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Higher blood pressure related to concerns of Alzheimer’s, study

There have been various research attempts to outline the risk factors associated with Alzheimer’s disease as well as other degenerative brain conditions such as dementia and stroke. However, while cardiovascular diseases have been associated with different risk factors such as lack of exercise, improper diet and smoking, there is no clearly documented risk factors that could signify the increase in vulnerability of the brain to disease like dementia. Nevertheless, the findings of a study which were published in the Neurology journal have facilitated considerable evidence regarding the role of blood pressure as a formidable risk factor for cognitive decline.

The study was led by the medical director of the Rush Memory Clinic at Rush Alzheimer’s Disease Center, Dr. Zoe Arvanitakis, and the research was initiated in 1994. The research team enlisted the help of almost 1300 volunteers from three studies of aging that was conducted on senior citizens who had agreed to donate their brains for an autopsy following their death and also included the Religious Orders Study of Catholic clergy across the United States.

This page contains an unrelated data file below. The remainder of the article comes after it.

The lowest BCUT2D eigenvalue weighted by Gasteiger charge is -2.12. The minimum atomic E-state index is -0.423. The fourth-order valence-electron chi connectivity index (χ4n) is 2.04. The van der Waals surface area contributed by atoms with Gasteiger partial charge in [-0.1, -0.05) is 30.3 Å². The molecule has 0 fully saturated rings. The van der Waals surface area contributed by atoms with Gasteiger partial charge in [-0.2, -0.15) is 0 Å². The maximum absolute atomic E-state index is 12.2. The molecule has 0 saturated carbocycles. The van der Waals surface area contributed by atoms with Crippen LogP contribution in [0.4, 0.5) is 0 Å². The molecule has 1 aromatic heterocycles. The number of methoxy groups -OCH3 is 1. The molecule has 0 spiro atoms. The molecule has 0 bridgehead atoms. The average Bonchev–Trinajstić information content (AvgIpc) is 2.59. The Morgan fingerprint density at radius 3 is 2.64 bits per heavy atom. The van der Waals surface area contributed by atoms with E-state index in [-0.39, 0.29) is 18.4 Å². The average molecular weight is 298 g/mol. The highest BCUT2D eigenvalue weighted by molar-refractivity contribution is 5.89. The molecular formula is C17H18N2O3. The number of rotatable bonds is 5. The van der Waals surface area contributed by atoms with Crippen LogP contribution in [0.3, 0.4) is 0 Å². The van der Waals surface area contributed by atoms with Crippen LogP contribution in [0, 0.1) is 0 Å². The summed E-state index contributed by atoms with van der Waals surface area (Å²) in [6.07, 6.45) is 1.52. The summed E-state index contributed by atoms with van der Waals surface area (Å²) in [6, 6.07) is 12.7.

At the initial phase of the research, every participant was above the age of 65 years without any known signs of dementia. The blood pressures of the participants were measured and they were followed for an average of eight years until they died from the day of enrolling in the study. The team performed post-mortem autopsies on the brain tissues of these participants in order to find the two prominent signs of Alzheimer’s disease such as brain lesions and protein plaques as well as tangles of dying and dead nerve fibrils termed as tau.

The findings of the study implied that almost half of the participants in the study had one or more of the brain lesions with the observation of individuals having higher blood pressure at higher risk. People with higher diastolic readings were also identified to be at higher risks to the problem. However, the lead researcher Dr. Arvanitakis stated that despite the promising outcomes from the study, it is essential to undertake further research in order to obtain prolific insights into the link between blood pressure and other indicators of Alzheimer’s disease.

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